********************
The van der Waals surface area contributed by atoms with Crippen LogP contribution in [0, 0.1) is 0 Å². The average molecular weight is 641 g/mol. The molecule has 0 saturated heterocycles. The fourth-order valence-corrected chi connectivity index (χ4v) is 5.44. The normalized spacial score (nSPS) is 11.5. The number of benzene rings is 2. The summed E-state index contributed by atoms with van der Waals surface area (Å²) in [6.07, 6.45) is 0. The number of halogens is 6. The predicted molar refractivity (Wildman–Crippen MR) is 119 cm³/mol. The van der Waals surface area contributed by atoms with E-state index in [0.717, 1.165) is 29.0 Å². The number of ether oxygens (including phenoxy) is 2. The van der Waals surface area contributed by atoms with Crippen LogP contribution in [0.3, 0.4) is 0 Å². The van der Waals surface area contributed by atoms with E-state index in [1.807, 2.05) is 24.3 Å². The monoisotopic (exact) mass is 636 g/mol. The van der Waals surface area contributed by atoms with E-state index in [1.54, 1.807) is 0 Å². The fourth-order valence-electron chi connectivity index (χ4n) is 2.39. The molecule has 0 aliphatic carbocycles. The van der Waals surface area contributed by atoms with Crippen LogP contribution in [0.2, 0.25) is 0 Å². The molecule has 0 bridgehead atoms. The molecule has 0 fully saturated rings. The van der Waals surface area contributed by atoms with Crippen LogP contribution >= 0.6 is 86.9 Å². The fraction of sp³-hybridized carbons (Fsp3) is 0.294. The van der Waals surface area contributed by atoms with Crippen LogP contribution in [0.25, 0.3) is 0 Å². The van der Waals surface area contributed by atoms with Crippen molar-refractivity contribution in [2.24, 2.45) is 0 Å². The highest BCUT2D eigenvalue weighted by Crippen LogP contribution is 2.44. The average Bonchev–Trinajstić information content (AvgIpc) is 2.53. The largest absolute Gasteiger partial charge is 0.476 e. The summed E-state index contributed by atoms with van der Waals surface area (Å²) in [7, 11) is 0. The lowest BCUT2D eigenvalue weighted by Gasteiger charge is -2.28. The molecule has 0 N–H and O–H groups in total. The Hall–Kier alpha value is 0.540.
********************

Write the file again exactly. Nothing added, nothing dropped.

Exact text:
The van der Waals surface area contributed by atoms with Crippen LogP contribution in [0, 0.1) is 0 Å². The average molecular weight is 641 g/mol. The molecule has 0 saturated heterocycles. The fourth-order valence-corrected chi connectivity index (χ4v) is 5.44. The normalized spacial score (nSPS) is 11.5. The number of benzene rings is 2. The summed E-state index contributed by atoms with van der Waals surface area (Å²) in [6.07, 6.45) is 0. The number of halogens is 6. The predicted molar refractivity (Wildman–Crippen MR) is 119 cm³/mol. The van der Waals surface area contributed by atoms with E-state index in [0.717, 1.165) is 29.0 Å². The number of ether oxygens (including phenoxy) is 2. The van der Waals surface area contributed by atoms with Crippen LogP contribution in [0.3, 0.4) is 0 Å². The van der Waals surface area contributed by atoms with E-state index in [1.807, 2.05) is 24.3 Å². The monoisotopic (exact) mass is 636 g/mol. The van der Waals surface area contributed by atoms with E-state index in [1.54, 1.807) is 0 Å². The fourth-order valence-electron chi connectivity index (χ4n) is 2.39. The molecule has 0 aliphatic carbocycles. The van der Waals surface area contributed by atoms with Crippen LogP contribution in [0.2, 0.25) is 0 Å². The molecule has 0 bridgehead atoms. The molecule has 0 fully saturated rings. The van der Waals surface area contributed by atoms with Crippen LogP contribution >= 0.6 is 86.9 Å². The fraction of sp³-hybridized carbons (Fsp3) is 0.294. The van der Waals surface area contributed by atoms with Crippen LogP contribution in [0.25, 0.3) is 0 Å². The van der Waals surface area contributed by atoms with Crippen molar-refractivity contribution in [2.24, 2.45) is 0 Å². The highest BCUT2D eigenvalue weighted by Crippen LogP contribution is 2.44. The average Bonchev–Trinajstić information content (AvgIpc) is 2.53. The largest absolute Gasteiger partial charge is 0.476 e. The summed E-state index contributed by atoms with van der Waals surface area (Å²) in [7, 11) is 0. The lowest BCUT2D eigenvalue weighted by Gasteiger charge is -2.28. The molecule has 0 N–H and O–H groups in total. The Hall–Kier alpha value is 0.540.